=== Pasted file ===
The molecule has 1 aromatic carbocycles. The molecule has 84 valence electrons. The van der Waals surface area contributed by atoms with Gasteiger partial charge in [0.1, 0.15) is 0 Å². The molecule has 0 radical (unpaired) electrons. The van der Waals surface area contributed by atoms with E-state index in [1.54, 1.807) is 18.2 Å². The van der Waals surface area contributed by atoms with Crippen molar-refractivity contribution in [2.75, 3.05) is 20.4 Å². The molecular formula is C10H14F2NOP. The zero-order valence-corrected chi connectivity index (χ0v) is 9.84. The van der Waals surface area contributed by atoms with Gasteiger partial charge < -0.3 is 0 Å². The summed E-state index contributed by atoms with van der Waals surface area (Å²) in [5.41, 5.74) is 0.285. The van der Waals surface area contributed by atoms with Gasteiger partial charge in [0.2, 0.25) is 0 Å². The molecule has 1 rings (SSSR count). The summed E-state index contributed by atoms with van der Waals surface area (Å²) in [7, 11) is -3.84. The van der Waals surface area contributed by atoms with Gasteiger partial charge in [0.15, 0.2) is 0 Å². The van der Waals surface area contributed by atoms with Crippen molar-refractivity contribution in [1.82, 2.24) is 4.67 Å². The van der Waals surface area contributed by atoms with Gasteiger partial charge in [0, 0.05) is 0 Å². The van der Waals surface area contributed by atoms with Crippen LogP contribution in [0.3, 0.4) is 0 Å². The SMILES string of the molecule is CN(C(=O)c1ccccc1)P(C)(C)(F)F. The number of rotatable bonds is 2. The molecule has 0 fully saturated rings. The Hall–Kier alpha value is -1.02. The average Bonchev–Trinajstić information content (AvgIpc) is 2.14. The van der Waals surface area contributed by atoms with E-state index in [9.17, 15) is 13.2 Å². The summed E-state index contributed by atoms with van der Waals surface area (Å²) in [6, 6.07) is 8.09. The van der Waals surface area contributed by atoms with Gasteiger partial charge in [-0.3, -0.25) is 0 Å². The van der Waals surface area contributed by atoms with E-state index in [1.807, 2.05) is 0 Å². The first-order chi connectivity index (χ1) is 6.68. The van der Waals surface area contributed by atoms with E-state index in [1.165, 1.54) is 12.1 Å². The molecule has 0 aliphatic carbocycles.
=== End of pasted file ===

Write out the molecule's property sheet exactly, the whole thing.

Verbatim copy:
The molecule has 1 aromatic carbocycles. The molecule has 84 valence electrons. The van der Waals surface area contributed by atoms with Gasteiger partial charge in [0.1, 0.15) is 0 Å². The molecule has 0 radical (unpaired) electrons. The van der Waals surface area contributed by atoms with E-state index in [1.54, 1.807) is 18.2 Å². The van der Waals surface area contributed by atoms with Crippen molar-refractivity contribution in [2.75, 3.05) is 20.4 Å². The molecular formula is C10H14F2NOP. The zero-order valence-corrected chi connectivity index (χ0v) is 9.84. The van der Waals surface area contributed by atoms with Gasteiger partial charge < -0.3 is 0 Å². The summed E-state index contributed by atoms with van der Waals surface area (Å²) in [5.41, 5.74) is 0.285. The van der Waals surface area contributed by atoms with Gasteiger partial charge in [0.2, 0.25) is 0 Å². The molecule has 1 rings (SSSR count). The summed E-state index contributed by atoms with van der Waals surface area (Å²) in [7, 11) is -3.84. The van der Waals surface area contributed by atoms with Gasteiger partial charge in [0.15, 0.2) is 0 Å². The van der Waals surface area contributed by atoms with Crippen molar-refractivity contribution in [1.82, 2.24) is 4.67 Å². The van der Waals surface area contributed by atoms with Gasteiger partial charge in [0, 0.05) is 0 Å². The van der Waals surface area contributed by atoms with Crippen LogP contribution in [0.3, 0.4) is 0 Å². The SMILES string of the molecule is CN(C(=O)c1ccccc1)P(C)(C)(F)F. The number of rotatable bonds is 2. The molecule has 0 fully saturated rings. The Hall–Kier alpha value is -1.02. The average Bonchev–Trinajstić information content (AvgIpc) is 2.14. The van der Waals surface area contributed by atoms with E-state index in [9.17, 15) is 13.2 Å². The summed E-state index contributed by atoms with van der Waals surface area (Å²) in [6, 6.07) is 8.09. The van der Waals surface area contributed by atoms with Gasteiger partial charge in [-0.3, -0.25) is 0 Å². The van der Waals surface area contributed by atoms with E-state index in [1.807, 2.05) is 0 Å². The first-order chi connectivity index (χ1) is 6.68. The van der Waals surface area contributed by atoms with E-state index in [1.165, 1.54) is 12.1 Å². The molecule has 0 aliphatic carbocycles.